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Special Issue "OPTIMISE: Innovative Optical Tools for Proximal Sensing of Ecophysiological Processes"

A special issue of Remote Sensing (ISSN 2072-4292).

Deadline for manuscript submissions: 30 November 2018

Special Issue Editors

Guest Editor
Dr. Loris Vescovo

Research and Innovation Center, Fondazione E. Mach, Via E. Mach 1, 38010 S. Michele all'Adige (TN), Italy
Website | E-Mail
Phone: +39(0)461615379
Interests: remote sensing; proximal sensing, biogeochemical cycles; grassland ecology; plant traits
Guest Editor
Dr. MaPi Cendrero-Mateo

Laboratory of Earth Observation, University of Valencia, C/ Catedrático Agustín Escardino, nº 9, 46980 Paterna, Valencia, Spain
Website | E-Mail
Phone: (+34)963543110
Interests: chlorophyll fluorescence; point and imaging spectroscopy; plant phenotyping; remote sensing of plant photosynthesis
Guest Editor
Dr. Yves Goulas

Laboratory of Dynamic Meteorology, Ecole polytechnique, Route de Saclay, F91128 Palaiseau, France
Website | E-Mail
Phone: +33 (0) 1 69 33 51 56
Interests: chlorophyll fluorescence; sun-induced fluorescence; laser-induced fluorescence; photosynthesis; remote sensing; radiative transfer
Guest Editor
Dr. Helge Aasen

Crop Science Group, Institute of Agricultural Sciences, Department of Environmental Systems Science, Federal Institute of Technology Zürich (ETHZ), Universitätstrasse 2, 8092 Zürich, Switzerland
Website | E-Mail
Interests: high-resolution (hyper-) spectral and optical sensing; UAVs; laser scanning; upscaling; field phenotyping; precision agriculture; plant traits
Guest Editor
Dr. Alasdair MacArthur

School of GeoSciences, University of Edinburgh, Crew Building, Alexander Crum Brown Road, King's Buildings, Edinburgh EH9 3FF, UK
Website | E-Mail
Phone: 0044 131 6505926
Interests: high resolution spectral and spatial optical Earth observation, UAVs for optical and thermal Earth observation, radiative transfer modelling, optical and thermal cal/val
Guest Editor
Dr. Javier Pacheco-Labrador

Max Planck Institute for Biogeochemistry, Department Biogeochemical Integration, Hans-Knöll-Str. 10, D-07745 Jena, Germany
Website | E-Mail
Interests: spectroradiometry; instrumental characterization; BRDF; hyperspectral; radiative transfer models; biophysical variables of vegetation; functional traits of vegetation; sun induced fluorescence
Guest Editor
Dr. Shari Van Wittenberghe

Laboratory of Earth Observation, University of Valencia, C/ Catedrático José Beltrán, 2, 46980 Paterna, Valencia, Spain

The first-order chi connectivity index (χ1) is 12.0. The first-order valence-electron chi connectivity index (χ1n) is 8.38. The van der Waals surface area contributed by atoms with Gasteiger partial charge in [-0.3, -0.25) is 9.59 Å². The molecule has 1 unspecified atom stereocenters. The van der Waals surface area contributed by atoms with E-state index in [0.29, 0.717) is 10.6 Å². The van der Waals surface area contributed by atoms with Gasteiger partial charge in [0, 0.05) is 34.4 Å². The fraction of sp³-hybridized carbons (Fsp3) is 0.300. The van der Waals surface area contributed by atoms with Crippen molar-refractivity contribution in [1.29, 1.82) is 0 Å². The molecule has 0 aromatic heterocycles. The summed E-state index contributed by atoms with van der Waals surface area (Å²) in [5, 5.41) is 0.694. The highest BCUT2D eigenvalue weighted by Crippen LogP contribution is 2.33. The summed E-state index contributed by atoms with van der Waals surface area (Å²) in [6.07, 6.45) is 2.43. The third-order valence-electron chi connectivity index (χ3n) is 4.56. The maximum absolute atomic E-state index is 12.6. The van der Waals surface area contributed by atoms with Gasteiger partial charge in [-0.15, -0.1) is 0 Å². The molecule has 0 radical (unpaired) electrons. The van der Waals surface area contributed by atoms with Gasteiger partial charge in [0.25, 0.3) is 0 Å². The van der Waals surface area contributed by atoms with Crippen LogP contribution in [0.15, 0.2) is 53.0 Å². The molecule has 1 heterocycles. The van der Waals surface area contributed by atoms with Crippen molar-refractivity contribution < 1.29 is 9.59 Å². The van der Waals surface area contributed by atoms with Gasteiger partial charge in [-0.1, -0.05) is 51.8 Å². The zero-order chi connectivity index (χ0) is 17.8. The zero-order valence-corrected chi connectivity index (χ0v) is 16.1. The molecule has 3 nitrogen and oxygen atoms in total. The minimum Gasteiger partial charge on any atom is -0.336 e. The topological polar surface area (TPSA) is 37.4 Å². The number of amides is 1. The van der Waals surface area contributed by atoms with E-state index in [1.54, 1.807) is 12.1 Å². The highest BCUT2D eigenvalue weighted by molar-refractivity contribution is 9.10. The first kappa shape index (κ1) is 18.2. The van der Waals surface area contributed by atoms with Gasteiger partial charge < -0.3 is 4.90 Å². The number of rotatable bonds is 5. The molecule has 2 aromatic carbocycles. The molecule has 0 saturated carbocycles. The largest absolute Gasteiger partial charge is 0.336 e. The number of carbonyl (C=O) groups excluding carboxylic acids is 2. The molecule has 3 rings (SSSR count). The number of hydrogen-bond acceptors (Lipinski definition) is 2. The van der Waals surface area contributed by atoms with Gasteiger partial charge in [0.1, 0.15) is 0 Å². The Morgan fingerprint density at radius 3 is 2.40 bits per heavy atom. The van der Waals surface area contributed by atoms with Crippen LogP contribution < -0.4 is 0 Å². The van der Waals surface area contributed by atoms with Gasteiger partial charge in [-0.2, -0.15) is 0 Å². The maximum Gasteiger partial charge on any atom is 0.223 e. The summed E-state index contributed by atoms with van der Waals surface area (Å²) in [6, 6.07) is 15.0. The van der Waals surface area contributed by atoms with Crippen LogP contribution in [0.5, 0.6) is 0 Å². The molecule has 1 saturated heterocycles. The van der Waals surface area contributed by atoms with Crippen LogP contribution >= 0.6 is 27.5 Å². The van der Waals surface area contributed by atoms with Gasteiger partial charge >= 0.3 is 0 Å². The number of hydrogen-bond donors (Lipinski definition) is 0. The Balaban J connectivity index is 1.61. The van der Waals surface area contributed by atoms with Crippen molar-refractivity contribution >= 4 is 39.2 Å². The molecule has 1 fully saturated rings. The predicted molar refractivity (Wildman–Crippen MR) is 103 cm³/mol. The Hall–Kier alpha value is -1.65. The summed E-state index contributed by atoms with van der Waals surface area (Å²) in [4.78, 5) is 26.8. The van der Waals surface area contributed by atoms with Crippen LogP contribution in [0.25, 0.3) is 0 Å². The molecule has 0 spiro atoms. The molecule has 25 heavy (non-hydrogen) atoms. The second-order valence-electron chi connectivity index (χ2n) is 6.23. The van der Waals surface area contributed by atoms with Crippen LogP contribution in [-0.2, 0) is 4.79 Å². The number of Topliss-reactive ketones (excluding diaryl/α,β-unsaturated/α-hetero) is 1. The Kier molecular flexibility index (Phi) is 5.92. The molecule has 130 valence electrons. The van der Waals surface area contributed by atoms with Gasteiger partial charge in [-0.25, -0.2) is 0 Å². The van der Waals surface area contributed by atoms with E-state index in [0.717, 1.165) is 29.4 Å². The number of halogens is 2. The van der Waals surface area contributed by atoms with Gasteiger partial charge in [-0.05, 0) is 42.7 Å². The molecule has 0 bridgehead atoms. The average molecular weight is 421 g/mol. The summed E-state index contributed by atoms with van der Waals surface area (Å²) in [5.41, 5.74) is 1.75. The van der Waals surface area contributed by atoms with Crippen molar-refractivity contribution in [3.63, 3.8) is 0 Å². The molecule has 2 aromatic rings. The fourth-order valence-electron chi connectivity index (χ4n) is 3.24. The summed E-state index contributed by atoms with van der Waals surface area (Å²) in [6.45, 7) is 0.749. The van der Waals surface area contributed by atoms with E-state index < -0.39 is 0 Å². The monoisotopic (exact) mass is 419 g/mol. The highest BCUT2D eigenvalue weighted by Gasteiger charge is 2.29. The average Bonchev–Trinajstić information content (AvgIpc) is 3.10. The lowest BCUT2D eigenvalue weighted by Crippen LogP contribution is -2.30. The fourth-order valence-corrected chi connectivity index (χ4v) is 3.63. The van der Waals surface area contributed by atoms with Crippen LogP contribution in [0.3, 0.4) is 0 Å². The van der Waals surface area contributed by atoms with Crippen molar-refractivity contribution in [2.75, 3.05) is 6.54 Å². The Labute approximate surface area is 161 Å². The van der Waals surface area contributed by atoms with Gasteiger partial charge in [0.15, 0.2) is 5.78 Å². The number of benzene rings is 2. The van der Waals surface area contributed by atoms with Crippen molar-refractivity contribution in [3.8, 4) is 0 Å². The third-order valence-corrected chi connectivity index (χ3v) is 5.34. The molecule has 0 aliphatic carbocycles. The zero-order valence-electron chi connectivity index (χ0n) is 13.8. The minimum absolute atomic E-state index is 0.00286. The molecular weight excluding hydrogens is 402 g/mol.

Website | E-Mail
Interests: chlorophyll fluorescence;stress physiology; photoprotection; hyperspectral (point) spectroscopy

Special Issue Information

Dear Colleagues,

The ES1309 (OPTIMISE) Cost Action network brought together scientists working in different domains (spectral information systems; remote sensing with unmanned aerial vehicles; reflectance and fluorescence observations) to explore innovative optical tools for remote and proximal sensing of ecophysiological processes and biogeochemical cycles. The intention was to promote reflectance and fluorescence measurements of ecosystems for Earth system models, validate global satellite observations, investigate the use of innovative spectrometers and UAV platforms to make these measurements, and develop automated wireless communication systems with on-line spectral information storage, quality assurance and data product sharing portals.

This Special Issue is calling for papers reporting the science outputs of such innovative tools, using near-ground optical data of high spectral, temporal and spatial resolutions. From these data, scientists are better able to comprehend the links between plant physiology, ecosystem functioning and biogeochemical cycles, and can provide key validation datasets for space-based remote sensing missions (Sentinels, FLEX).

In this Special Issue, papers are welcome that address the following:

  • Progress made in remote sensing of sun-induced fluorescence (SIF) studies, considering, e.g., fluorescence and reflectance data acquisition protocols, state-of-the-art and performance of instrumentation, retrieval methods, and modelling applications
  • Best practice procedures for UAV spectral sampling
  • Research developments in UAV platforms and optical sensors, able to provide unprecedented opportunities for high spatial, spectral and multi-angular near-ground Earth observations
  • Multi-scale observations adopting empirical and modelling methods to monitor ecosystem functioning and biogeochemical cycles